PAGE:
Posted by Jeff Burkhart on December 18, 2012
CHARLES MCCABE, the legendary San Francisco Chronicle columnist, might have put it best when he said, “The qualities in others which most strongly bug me are qualities I possess myself.” Echoed more recently by author William Wharton as, “What we all tend to complain about most in other people are those things we don’t like about ourselves,” and rendered long before either by psychologist Carl Jung as: “Everything that irritates us about others can lead us to an understanding of ourselves.”
One reader of this column recently noted that both of my last two Barfly columns dealt with primarily what not to do in a bar, by way of illustration. Which has the Jungian in me wondering, why do these things bother me so?
My reader added, “I try to follow all of your advice but I often enter a busy bar to find many people camped at the bar and I can’t get the bartender’s attention to order a drink. What is the right way to do this without looking like the 7-year-old kid with the answer?”
For many people, bars are not just bars. They are one of the social hubs of their lives. A place to meet friends both old and new. But as such they are also the place where we try and be the person that we all think that we are, or perhaps, would like to be. We’ve all seen James Bond order drinks in his many films. You are probably even thinking, “shaken not stirred” right now. Furthermore we see commercials with dancing girls and celebrities all ordering drinks. It’s the very epitome of cool. How many movies can we see where people fall in love by kissing on New Year’s Eve? Where are they? They are in a bar of course.
Whatever the reason, the social watering hole holds a special place for many people. But as a result the bar can also become a mirror for who we think we are. Add in a couple of cosmopolitans and that reflection can take on a funhouse aspect.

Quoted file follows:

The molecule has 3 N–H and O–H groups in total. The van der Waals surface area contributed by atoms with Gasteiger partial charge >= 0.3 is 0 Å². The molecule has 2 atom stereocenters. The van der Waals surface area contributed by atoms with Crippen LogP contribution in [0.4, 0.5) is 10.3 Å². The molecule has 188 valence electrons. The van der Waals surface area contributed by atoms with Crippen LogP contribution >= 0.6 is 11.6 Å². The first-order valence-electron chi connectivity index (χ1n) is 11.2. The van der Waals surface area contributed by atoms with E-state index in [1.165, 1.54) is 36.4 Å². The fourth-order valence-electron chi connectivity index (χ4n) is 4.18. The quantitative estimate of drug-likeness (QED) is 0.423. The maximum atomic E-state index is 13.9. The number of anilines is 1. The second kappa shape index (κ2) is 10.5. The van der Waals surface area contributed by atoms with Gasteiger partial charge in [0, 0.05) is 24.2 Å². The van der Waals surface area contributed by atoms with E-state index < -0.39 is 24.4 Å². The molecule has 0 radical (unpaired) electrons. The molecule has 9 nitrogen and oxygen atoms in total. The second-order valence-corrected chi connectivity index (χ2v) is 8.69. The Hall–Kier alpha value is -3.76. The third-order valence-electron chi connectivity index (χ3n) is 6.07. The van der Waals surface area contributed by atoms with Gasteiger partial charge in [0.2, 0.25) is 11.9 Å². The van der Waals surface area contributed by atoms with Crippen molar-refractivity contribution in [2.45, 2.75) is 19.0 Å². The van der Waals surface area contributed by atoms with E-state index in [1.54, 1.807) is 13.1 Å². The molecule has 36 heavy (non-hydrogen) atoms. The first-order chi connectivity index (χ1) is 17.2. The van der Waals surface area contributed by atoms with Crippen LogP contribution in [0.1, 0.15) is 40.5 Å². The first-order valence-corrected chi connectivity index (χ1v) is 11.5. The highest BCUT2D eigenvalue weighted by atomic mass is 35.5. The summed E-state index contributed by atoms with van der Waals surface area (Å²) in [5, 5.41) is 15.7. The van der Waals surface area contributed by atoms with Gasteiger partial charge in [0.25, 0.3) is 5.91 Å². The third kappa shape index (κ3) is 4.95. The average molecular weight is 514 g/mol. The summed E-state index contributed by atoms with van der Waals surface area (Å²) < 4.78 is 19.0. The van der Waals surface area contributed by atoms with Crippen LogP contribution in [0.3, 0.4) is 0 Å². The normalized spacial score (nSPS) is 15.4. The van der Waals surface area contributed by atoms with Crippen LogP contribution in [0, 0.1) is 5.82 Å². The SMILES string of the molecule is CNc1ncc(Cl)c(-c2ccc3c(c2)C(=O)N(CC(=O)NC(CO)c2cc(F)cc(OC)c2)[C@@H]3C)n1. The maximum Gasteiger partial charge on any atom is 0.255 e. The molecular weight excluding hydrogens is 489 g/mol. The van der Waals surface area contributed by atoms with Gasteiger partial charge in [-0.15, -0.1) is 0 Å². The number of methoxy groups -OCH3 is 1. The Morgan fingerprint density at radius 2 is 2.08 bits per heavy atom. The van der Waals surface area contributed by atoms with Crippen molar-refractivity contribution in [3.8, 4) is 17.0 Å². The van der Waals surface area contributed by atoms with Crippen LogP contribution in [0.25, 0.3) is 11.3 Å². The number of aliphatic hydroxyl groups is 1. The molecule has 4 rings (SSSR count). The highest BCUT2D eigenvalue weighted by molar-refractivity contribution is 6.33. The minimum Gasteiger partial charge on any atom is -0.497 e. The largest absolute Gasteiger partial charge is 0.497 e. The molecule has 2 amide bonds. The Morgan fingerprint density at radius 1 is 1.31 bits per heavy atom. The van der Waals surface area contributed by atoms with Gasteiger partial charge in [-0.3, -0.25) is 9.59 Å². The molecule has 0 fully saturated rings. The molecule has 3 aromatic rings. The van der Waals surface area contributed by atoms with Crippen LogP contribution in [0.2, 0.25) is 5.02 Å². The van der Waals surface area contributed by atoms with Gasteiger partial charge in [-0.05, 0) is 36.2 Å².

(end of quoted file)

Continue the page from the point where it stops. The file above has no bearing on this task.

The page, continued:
The simple answer to my reader’s question is the most obvious. What would get your attention if you were bartending? Followed by, what would annoy you? But remember one little thing, a Jungian might be watching. Practically speaking, however, I humbly offer the following advice:
• When trying to get a bartender’s attention, simply raise your hand once, as if saying excuse me, or signaling a cab. Most bartenders are aware of the people coming and going from the bar and will acknowledge you with a nod. They will then conclude whatever business they are engaged in and get to you.
• Be prepared, just because you’ve been acknowledged, doesn’t mean that you are next. They might have just done the same thing to three or four other people.
• Just because a bartender isn’t mixing drinks doesn’t mean he’s not doing anything. Taking food orders, giving directions, describing wines, telling jokes, and answering a million different questions are all part of the job. Perhaps that is why it is called bar-tending and not drink making.
• Some people hold money visibly in their hand, which clearly indicates that they want to purchase something. You’d be surprised at how many people in a very busy bar simply want to be acknowledged, but don’t actually want anything.
• Bartenders tend to gravitate towards people that they already know, perhaps even like. It’s nothing personal; you would do the same thing yourself. Three minutes is not a long time. It just seems like it when your ego is on the line.
• Jockeying back and forth is not going to speed things up. You can be seen with peripheral vision. He/she knows you are there. Moving around anxiously isn’t going to make your business more desirable.
• If you still can’t get your bartender’s attention, I have a simple solution. Come see me and I’ll get to you as soon as I can. This might explain why I have always worked at the busiest place in town. It might also explain why the bartender my letter writer refers to, doesn’t.
Two things have since occurred to me. One, my Jungian half still wonders if perhaps I am the worst customer ever (my Freudian half has even weirder concerns). Two, my journalist half remembers the adage: steal from one and its plagiarism, steal from many and its research.